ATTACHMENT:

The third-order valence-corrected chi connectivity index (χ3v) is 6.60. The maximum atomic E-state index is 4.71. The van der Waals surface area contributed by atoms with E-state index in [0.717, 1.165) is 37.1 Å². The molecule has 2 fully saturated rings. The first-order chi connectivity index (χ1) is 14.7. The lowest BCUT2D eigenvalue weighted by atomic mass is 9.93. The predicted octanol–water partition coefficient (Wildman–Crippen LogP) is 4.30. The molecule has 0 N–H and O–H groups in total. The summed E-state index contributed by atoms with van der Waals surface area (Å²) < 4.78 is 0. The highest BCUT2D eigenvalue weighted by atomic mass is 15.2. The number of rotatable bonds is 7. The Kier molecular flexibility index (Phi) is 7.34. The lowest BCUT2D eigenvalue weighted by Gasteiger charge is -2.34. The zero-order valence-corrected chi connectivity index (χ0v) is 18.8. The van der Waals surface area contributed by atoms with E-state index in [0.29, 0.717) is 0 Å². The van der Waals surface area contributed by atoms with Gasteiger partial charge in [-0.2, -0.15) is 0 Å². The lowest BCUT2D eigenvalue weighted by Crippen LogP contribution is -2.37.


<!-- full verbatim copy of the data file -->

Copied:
The third-order valence-corrected chi connectivity index (χ3v) is 6.60. The maximum atomic E-state index is 4.71. The van der Waals surface area contributed by atoms with E-state index in [0.717, 1.165) is 37.1 Å². The molecule has 2 fully saturated rings. The first-order chi connectivity index (χ1) is 14.7. The lowest BCUT2D eigenvalue weighted by atomic mass is 9.93. The predicted octanol–water partition coefficient (Wildman–Crippen LogP) is 4.30. The molecule has 0 N–H and O–H groups in total. The summed E-state index contributed by atoms with van der Waals surface area (Å²) < 4.78 is 0. The highest BCUT2D eigenvalue weighted by atomic mass is 15.2. The number of rotatable bonds is 7. The Kier molecular flexibility index (Phi) is 7.34. The lowest BCUT2D eigenvalue weighted by Gasteiger charge is -2.34. The zero-order valence-corrected chi connectivity index (χ0v) is 18.8. The van der Waals surface area contributed by atoms with E-state index in [0.29, 0.717) is 0 Å². The van der Waals surface area contributed by atoms with Gasteiger partial charge in [-0.2, -0.15) is 0 Å². The lowest BCUT2D eigenvalue weighted by Crippen LogP contribution is -2.37.